Is My Child Addicted To The Internet?


Insights, advice, and recommendations for modern parents dealing with kids and technology addiction.

Scroll to read the article or click the button to consult with an expert


Are you worried about your child/teen/emerging’s use of the internet? Do you notice warning signs such as increased anxiety and depression after using the internet or when internet access is not available? Are you worried about some problematic “offline” behaviors? Access a cheat sheet to evaluate online behaviors to figure out the next steps.

By Dr. Sibylle Georgianna

What Our Experts Are Saying

Insights, recommendations, and advice for parents balancing kids and technology from the doctors, subject matter experts and thought leaders in the Modern Parent Project community.


What to Do?

Direct, straightforward and summarized advice and recommendations.  Parents, please consider the following insights when navigating the challenging topic of kids and technology.


What NOT to Do?

The wrong words or actions can sometimes make things worse with kids.  Parents, please consider avoiding the following potential traps.

Check Out These Indicators for Online Behavior Problems

Are you seeing in your child/teen/emerging adult the following behaviors:
– Sacrificing previously enjoyed offline activities;
– Attempting to maintain a level of secrecy about the frequency/type of online activities (also in front of peers);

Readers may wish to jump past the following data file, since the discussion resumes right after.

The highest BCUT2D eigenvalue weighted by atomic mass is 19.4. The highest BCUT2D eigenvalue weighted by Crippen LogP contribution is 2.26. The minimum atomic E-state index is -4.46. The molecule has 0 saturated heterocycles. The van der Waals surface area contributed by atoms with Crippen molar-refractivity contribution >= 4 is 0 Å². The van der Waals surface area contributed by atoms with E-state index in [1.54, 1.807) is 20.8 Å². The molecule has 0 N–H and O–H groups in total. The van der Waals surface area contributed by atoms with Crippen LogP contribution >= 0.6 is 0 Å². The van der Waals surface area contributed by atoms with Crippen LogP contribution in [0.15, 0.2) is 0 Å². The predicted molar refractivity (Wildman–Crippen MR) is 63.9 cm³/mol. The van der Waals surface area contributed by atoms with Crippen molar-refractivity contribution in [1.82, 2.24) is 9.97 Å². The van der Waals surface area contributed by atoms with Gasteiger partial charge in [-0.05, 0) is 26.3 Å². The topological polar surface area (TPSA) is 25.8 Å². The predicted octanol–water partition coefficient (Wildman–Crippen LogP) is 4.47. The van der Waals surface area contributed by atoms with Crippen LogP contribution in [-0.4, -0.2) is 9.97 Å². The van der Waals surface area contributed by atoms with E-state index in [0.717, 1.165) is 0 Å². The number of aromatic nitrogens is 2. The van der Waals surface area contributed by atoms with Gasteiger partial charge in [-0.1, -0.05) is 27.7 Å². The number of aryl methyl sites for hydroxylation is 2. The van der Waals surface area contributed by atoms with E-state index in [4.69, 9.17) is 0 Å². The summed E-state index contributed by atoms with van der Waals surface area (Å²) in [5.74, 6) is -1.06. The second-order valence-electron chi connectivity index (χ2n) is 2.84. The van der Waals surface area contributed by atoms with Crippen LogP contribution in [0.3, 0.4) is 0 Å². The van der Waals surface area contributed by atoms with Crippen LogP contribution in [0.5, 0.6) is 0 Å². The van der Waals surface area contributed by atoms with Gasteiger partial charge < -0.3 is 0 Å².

– Increased anxiety and depression after internet use or during time when internet access is not available;
-Increased frequency or intensity of offline behavioral difficulties often associated with internet use or absence of use;
– Spending time and effort to hide online activities;
– Taking increased risks with online behaviors;
-Showing these behaviors with regards to phone use.

Read Up More

Look up the Internet Addiction Screening Test-Adolescent Version by Delmonico, D.L., & Griffin, E.J. (2008). Cybersex and the E-Teen: What Marriage and Family Therapists Should Know. Journal of Marital and Family Therapy, 34 (4), 431- 444.

Don't Think Your Concern Is Not Worth Your Attention

The nature of problem behaviors is rooted in brain chemistry that needs to be attended to: The brain’s reward center gives the message “I want what I want [the internet, the phone, food, sex, porn, love] and I want this right now”. Let’s face it, we all can all have a strong urge to get something (ranging from a pair of shoes to the next gadget or bigger BBQ), and we all sometimes succumb to our desires. At the same time, if we needed to buy more shoes to feel better even if we maxed out our credit lines, our brain’s reward center got high-jacked and developed a pattern that does not go away on its own. To the contrary, problem behaviors bring about negative health outcomes such as anxiety, depression.

Move From Overwhelm To Focus And Clarity

This may feel overwhelming as you are reading this, but rest assured that there are professionals who are trained in providing specialized support and who can equip you with the tools so that you are not being negatively impacted by your loved one’s brain chemistry. You will be equipped to set healthy boundaries and assert yourself in an empathetic way – which is the way to not getting pulled down by your loved one’s struggles but instead becoming a witness of healthy change.


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